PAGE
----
This brings us back to the current issue. Last month, in a written answer to Labour’s Rachel Reeves, McVey claimed that – and let’s have a direct quote so there can be no doubt that these were her words: “The Chief Secretary to the Treasury has approved the [Universal Credit] Strategic Outline Business Case.” That would mean the Treasury was willing to continue funding the disaster.

In fact, civil service boss Bob Kerslake admitted yesterday that the Treasury has not signed off the scheme, which the Major Projects Authority classifies as being at serious risk of failure.

Even for a minister in the Coalition government, this woman has lied far too often. She is a danger to the national interest.

So come on, Cameron.

We know you’re a liar but you refuse to go.

We know …Smith is a liar but you refuse to sack him.

Here’s Esther McVey. Her lies have made her utterly worthless to you. She is a liability.

Kick her in the backbenches.

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The Tories have run out of momentum, ideas and even arguments

Old Labour: Oversaw the longest periods of economic growth in British history and DIDN'T cause the biggest crash (that was neoliberalism, beloved of Conservatives). There is nothing wrong with it.

Old Labour: Oversaw the longest periods of economic growth in British history and DIDN’T cause the biggest crash (that was neoliberalism, beloved of Conservatives). There is nothing wrong with it.

Dear old Fraser Nelson has been trying to generate some momentum against Ed Miliband’s plans for a Labour government.

But, bless ‘im, not only did he hit the nail on the head when he wrote (in The Spectator), “Tories seem to have lost interest in ideas”, he might just as well have been talking about the Tory press because – other than the parts in which he praises Miliband for his political acumen and perception, Fraser has nothing new to say at all.

“Why, if he is such a joke, has Labour led in the opinion polls for three years solidly? And why has he been the bookmakers’ favourite to win the next general election for even longer?” These are the questions Fraser asks, and then goes on to answer in the most glowing terms possible.

“His agenda is clear, radical, populist and … popular. His speeches are intellectually coherent, and clearly address the new problems of inequality,” writes Fraser.

“His analysis is potent because he correctly identifies the problem. There is [a] major problem with the recovery, he says, in that the spoils are going to the richest, and it’s time to act… George Osborne does not talk about this. He prefers to avoid the wider issue of inequality. This leaves one of the most interesting debates of our times entirely open to Miliband.”

All of the above is a gift to the Labour leadership. Fraser has scored a huge own-goal by admitting the Labour leader – far from being “a joke”, has correctly identified the problem and can say what he likes because the Tories won’t even discuss it!

Worse still (for Fraser), he seems to think that telling us Ed Miliband is mining Labour’s past policies to get future success will put us off.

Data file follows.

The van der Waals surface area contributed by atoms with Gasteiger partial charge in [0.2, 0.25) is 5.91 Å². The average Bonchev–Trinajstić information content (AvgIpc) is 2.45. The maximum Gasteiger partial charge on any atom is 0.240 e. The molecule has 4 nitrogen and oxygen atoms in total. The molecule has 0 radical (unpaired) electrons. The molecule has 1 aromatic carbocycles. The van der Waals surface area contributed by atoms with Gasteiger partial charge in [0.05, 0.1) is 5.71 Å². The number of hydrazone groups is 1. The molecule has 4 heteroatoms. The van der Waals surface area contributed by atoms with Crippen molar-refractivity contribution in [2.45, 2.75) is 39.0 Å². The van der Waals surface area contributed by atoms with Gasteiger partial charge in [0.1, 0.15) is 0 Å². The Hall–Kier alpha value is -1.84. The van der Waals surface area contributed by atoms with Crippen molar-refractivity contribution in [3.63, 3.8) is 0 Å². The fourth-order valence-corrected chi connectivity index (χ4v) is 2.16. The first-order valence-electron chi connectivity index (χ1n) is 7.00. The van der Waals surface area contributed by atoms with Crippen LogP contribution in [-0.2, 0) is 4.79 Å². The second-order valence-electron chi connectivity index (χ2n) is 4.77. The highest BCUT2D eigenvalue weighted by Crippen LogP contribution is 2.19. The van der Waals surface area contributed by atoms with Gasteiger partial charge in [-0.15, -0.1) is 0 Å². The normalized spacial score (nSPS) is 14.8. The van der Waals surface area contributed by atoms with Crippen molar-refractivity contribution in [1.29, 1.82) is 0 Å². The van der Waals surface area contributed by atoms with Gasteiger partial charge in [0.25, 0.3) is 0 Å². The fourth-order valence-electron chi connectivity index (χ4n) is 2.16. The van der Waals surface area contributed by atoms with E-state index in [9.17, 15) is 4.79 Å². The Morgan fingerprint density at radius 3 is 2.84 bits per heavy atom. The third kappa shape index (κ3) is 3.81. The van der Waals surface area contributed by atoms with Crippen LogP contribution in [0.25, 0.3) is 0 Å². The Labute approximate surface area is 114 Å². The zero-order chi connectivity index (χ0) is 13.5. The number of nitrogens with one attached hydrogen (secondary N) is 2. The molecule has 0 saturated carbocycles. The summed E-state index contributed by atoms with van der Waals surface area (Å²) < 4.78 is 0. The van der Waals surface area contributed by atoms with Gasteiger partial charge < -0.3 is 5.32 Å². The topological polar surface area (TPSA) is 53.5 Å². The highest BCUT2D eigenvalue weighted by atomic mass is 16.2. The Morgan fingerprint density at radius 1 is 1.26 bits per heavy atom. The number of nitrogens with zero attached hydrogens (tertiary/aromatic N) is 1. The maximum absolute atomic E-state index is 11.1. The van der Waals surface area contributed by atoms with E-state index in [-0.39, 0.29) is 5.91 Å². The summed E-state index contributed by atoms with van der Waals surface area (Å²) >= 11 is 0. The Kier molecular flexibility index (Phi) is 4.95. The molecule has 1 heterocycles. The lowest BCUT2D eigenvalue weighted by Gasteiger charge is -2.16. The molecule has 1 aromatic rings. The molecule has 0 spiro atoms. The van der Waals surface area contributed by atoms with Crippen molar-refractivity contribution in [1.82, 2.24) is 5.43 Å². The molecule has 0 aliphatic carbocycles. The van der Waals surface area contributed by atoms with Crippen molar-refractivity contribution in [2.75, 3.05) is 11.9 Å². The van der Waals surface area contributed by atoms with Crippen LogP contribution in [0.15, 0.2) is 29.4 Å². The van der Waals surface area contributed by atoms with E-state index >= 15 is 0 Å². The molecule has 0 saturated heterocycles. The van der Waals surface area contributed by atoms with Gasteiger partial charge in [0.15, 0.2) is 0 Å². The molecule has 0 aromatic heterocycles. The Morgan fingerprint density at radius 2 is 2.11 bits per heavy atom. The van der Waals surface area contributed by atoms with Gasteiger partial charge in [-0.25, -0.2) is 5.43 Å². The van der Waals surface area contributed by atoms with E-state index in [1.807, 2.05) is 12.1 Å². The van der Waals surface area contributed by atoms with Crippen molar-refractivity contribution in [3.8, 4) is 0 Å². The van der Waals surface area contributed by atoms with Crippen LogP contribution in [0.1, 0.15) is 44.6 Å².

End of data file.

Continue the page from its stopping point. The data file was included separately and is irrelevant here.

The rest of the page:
Hasn’t anybody told Fraser – yet – that it is current neoliberal policies, as practised by both Labour and the Tories, that caused the crash of 2007 onwards? With that as our context, why not go back and resurrect policies that offer a plausible alternative?

As a Conservative, Fraser should appreciate the irony that it is Labour who are now looking at the past to create the future.

“The philosophical underpinning is rehabilitated: that the free enterprise system does not work, and should be put under greater government control,” writes Fraser. “That companies, bankers and markets have buggered up Britain — and it’s time for people, through Big Government, to fight back.” Who could argue with that?

Then Fraser goes into some of those policies, like the plan to revive the 50 per cent tax rate. “But Miliband isn’t taxing for revenue. He’s taxing for the applause of the electorate and he calculates that the more he beats up on bankers and the rich, the louder the masses will cheer.” The answer to that is yes! What’s wrong with that? The Coalition came into office on a ticket that said bankers would pay for the damage they caused, and yet bankers have been among the principal beneficiaries of the ongoing raid on the public finances that the Coalition calls its “long-term economic plan”. In the face of dishonesty on that scale, Fraser should be more surprised that the North hasn’t invaded the Square Mile and strung anybody in a suit up on a lamppost – yet.

Next up, Fraser tries to attack Miliband’s proposed revival of a Kinnock plan for a state-run ‘British Investment Bank’ and two new high street bank chains. To this writer, the prospect of two new, state-run and regulated, banks is a brilliant idea! No more rip-off charges for services that should be free! Investment in growth, rather than short-term profit! And all run the way banks should be run – prudently and with the interests of the customer – rather than the shareholder – at heart. How can Fraser (bless ‘im) argue with that?

Argue he does. He writes: “As Simon Walker, head of the Institute of Directors, put it: ‘The last time the government told a bank what to do, Lloyds was ordered to sell branches to the Co-op’s Reverend Flowers. And we all know how that ended.’ Wrong. European regulators ordered the government (then principle shareholder in Lloyds) to sell the branches, and it happened on the Coalition government’s watch. In fact, George Osborne welcomed the deal. That’s an argument against Conservative mismanagement.